Okay, so Sarah defeats Jareth, gets her brother back, and celebrates with a puppet slumber party; fine. Here's the thing, though. LABYRINTH is all a dream. Sorry, but it is. If you look closely in the establishing shots of Sarah's bedroom, you can see a Hoggle bookend, a stuffed Sir Didymus (whose dog Ambrosious is basically Sarah's dog Merlin), a stuffed Ludo (as well as a copy of Where The Wild Things Are), a labyrinth game, a Jareth figurine, M.C. Escher's Relativity, a ballgoer music box, a stuffed firey, a slew of fairy tale books, and playbills from several musicals her mother once starred in. What's more is that several newspaper clippings show Sarah's mother with her on and off stage lover, who happens to bear a striking resemblance to- you guessed it- David Bowie. We don't know to what degree Sarah's mother is absent from her life, but it becomes very clear that LABYRINTH is about a girl coming to terms with the real world by way of an imagined one. Toby is a product of her father's marriage to a new woman, and the villain of the story takes the face of her mother's lover.

Fun fact: Jim Henson strongly considered both Sting and Michael Jackson for the role of Jareth.

At the end of the film, we see Sarah putting various items into a drawer, including clippings of her mother, her music box, and the Labyrinth book. While none of this is expressly mentioned in the film, we understand that Sarah has reached a point of acceptance and can let go of some things as a result. Right at this point, however, Ludo, Hoggle, and Didymus appear to Sarah, resulting in her admission that she still needs them. This is where the whole it-was-all-a-dream thing becomes satisfying rather than disappointing. For one, it's only implied (rather than shoved down your throat in an "ooh, bet you didn't see that coming" moment), which allows us to focus on the plot the first time through and appreciate its significance in later viewings. More importantly, though, is that imagination is not just the device through which the story is delivered; it's the point of the story. We must cope with reality, and living in a fantasy world is maybe not the best way to do that... but imagination and dreams are still vital to living a beautiful life and should not be forgotten as the burdens of the real world weigh us down.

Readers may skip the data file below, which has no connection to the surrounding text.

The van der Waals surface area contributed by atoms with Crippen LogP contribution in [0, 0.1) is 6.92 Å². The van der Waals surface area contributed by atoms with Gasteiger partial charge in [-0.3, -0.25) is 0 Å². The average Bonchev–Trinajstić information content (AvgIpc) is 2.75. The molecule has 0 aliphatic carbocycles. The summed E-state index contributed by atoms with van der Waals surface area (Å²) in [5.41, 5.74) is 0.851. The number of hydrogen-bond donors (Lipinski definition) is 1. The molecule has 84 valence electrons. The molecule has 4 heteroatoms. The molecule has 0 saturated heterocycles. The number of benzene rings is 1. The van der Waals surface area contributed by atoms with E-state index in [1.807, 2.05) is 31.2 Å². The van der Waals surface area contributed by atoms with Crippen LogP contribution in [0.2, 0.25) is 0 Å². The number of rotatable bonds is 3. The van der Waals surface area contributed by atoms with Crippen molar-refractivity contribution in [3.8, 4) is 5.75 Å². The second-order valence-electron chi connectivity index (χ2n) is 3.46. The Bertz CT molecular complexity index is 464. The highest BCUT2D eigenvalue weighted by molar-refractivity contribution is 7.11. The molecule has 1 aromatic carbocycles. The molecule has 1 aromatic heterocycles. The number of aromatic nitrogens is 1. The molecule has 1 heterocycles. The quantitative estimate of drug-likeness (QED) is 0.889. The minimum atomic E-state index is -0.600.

Come on, people. Tell me this isn't still great.

WHY WE REMEMBER:

Too often artistic projects with a dream creative team fail to equal the sum of their parts and end up disappointments as a result. Fortunately, with plenty of silly Python-esque humor from Terry Jones, great performances from Jennifer Connelly and David Bowie, memorable songs written and performed by Bowie, and the wonderful world from the minds of Jim Henson, George Lucas, and conceptual designer Brian Froud, LABYRINTH is an exception. It should also be noted that LABYRINTH joins a heap of 80's movies which, despite being targeted toward children, are stranger and, at times, creepier than most films out there. In the age of fluffy, forgettable, CGI kids' fare, it's nice to look back on films that weren't afraid to push the envelope and gray the boundary between childhood and adulthood. Between LABYRINTH turning 30 this summer and the passing of the incomparable David Bowie, expect to see plenty of tributes and celebrations over the coming months, all of which are well-deserved.

Thoughts? What else worked for you? What didn't? Strike back below!

If you have any movies you'd like to see put under the microscope, let us know below or send me an email at brianbitner@joblo.com.

Source: JoBlo.com